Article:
By Stephen Tse
1. Where does the name ‘Lantau’ come from?
The English moniker for Hong Kong’s largest island likely originated from the imperfect shape of Lantau Peak—named 爛 (Lan, meaning broken) 頭 (Tau, meaning head) 山 (Shan, meaning mountain) by local people.
The Chinese name—Tai Yue Shan (大嶼山)—is an evolution of the 11th century Tai Hai Shan (大奚山), meaning big (大, Tai) island (山, Shan) with barbarians (奚, Hai) living on it—a possible reference to the island’s original inhabitants, the Yiu people (傜人), before the arrival of the Han Chinese.
2. Who is the last Nam Mo Lo of Tai?
Nam Mo (喃嘸), traditional Taoist religious practitioners, were once very important in the daily lives of fishermen in traditional villages like Tai O, where they would help people to bless boatsand festivals and even act as exorcisers. Cantonese people often call them Nam Mo Lo (喃嘸佬)—Lo (佬) in Cantonese meaning ‘chap’.
Today, there remains just one Nam Mo in Tai O named Nam Mo Gong (喃嘸江), who has a tiny workshop full of religious objects—a family business, which has been running for nearly 100 years—and a small shrine at the end of Tai Ping Street.
3. Did expatriates live on Lantau 400 years ago?
In the western part of Tai O lies a tiny village called Fan Kwai Tong (番鬼塘), 番 meaning foreign, 鬼 being similar to gweilo—the centuries-old Cantonese slang for caucasians, and 塘 meaning pond. The name probably therefore means a village with water resources where foreigners live.
This theory is backed up by local families who have passed stories down through the generations about Europeans living in the area. Some suggest they may have been Portuguese or Dutch—no one knows exactly—however their presence makes sense due to Lantau’s proximity to Canton (廣州), or Guangzhou—the most important trading centre in southern China.
4. Did Lantau almost become another Macau?
The first Europeans to travel to China by sea were the Portuguese, who made contact with Chinese soil at Guangzhou in the Pearl River Delta in 1513. Shortly afterwards, the colonisers established a settlement called Tamão, known in Chinese as Tuen Mun (屯門). The location of Tamão is unclear—some suggest it was Lintin Island in the Pearl River estuary—now known as Nei or Inner Lingding Island—while others suggest Lantau.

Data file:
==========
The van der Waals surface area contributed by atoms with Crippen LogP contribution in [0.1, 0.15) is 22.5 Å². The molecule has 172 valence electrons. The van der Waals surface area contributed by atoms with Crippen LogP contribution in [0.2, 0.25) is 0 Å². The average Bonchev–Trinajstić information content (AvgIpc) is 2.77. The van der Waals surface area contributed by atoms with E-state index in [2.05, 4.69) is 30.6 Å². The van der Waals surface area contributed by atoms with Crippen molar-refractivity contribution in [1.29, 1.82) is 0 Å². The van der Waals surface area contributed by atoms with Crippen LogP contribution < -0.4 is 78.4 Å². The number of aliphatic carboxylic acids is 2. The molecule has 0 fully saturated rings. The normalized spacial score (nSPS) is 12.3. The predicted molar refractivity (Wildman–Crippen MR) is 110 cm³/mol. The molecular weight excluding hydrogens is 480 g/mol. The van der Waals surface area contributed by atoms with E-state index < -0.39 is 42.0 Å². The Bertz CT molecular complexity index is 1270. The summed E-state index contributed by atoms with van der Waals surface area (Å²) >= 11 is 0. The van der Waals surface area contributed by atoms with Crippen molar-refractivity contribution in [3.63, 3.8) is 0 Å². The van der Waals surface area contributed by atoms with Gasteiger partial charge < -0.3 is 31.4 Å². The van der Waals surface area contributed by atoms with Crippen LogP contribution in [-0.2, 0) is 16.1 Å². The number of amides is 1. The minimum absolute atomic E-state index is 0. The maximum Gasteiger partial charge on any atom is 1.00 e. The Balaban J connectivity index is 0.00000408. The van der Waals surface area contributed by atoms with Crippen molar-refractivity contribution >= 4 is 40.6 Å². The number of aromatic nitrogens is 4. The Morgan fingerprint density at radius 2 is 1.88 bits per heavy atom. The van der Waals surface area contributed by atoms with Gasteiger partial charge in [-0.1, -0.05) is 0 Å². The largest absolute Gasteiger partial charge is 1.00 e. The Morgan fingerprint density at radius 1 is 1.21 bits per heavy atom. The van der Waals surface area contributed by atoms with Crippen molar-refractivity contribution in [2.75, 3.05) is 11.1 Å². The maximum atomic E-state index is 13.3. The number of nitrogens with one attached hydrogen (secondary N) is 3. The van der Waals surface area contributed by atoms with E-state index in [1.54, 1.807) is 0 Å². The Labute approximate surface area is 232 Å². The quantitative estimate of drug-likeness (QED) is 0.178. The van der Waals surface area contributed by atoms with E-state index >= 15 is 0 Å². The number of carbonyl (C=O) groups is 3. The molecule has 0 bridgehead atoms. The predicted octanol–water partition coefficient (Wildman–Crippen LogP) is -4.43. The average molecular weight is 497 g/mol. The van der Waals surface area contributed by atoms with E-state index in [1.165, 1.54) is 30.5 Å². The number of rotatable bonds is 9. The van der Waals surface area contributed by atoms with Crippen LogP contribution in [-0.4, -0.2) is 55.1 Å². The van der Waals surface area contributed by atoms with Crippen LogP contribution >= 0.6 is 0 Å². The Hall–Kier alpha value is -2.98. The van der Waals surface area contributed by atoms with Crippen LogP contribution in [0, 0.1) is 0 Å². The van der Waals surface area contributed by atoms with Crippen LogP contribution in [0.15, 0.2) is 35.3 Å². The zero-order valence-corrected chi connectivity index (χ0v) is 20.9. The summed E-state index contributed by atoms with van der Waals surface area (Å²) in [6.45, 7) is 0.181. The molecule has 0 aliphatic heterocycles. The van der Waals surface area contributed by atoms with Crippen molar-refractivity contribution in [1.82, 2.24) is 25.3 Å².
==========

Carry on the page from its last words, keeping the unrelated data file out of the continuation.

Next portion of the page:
The Tamão settlement was destroyed by Ming China in 1521, and the Portuguese people expelled. It was another 36 years before they successfully established another settlement in Macau in 1557.
If Tamão was located on Lantau, and if it had prospered, the island may have developed very differently. Perhaps we would have casinos, Macanese cuisine and colonial buildings, and maybe we’d even be driving on the right.
5. Do Lantauers actually speak Cantonese?
The indigenous people in the rural villages of Lantau are not ‘true’ Cantonese speakers and even local people from the city may not be fully able to understand what the island’s senior citizens are actually saying.
The dominant language in Hong Kong originated from Canton (廣州) and is a dialect of Yue (粵語), a Sinitic language that is spoken in the southernmost part of China.
There are many varieties of Yue language.
For instance, the fishing people in Tai O speak Tanka dialect (蛋家話), which contains some interesting slang words relating to weather and fishing that outsiders cannot understand.
Further inland, some farmers speak Waitau dialect (圍頭話), Wai meaning walled village. This dialect is even more difficult to understand, with city folk perhaps able to grasp around 80 to 90% if they listen very carefully.
There are also many villages on Lantau whose residents speak Hakka (客家). Hak (客) in Chinese means guest people, referring to newcomers to the island after the 1690s. Hakka is not a Yue dialect and is practically incomprehensible to Cantonese speakers.
Inevitably, as time moves on, and the rural population of Hong Kong continues to give way to urbanisation, it is likely that many of these native languages will disappear.
Contact Stephen Tse, tour guide at Hong Kong with Stephen, via the contact form at www.stephentourhk.com.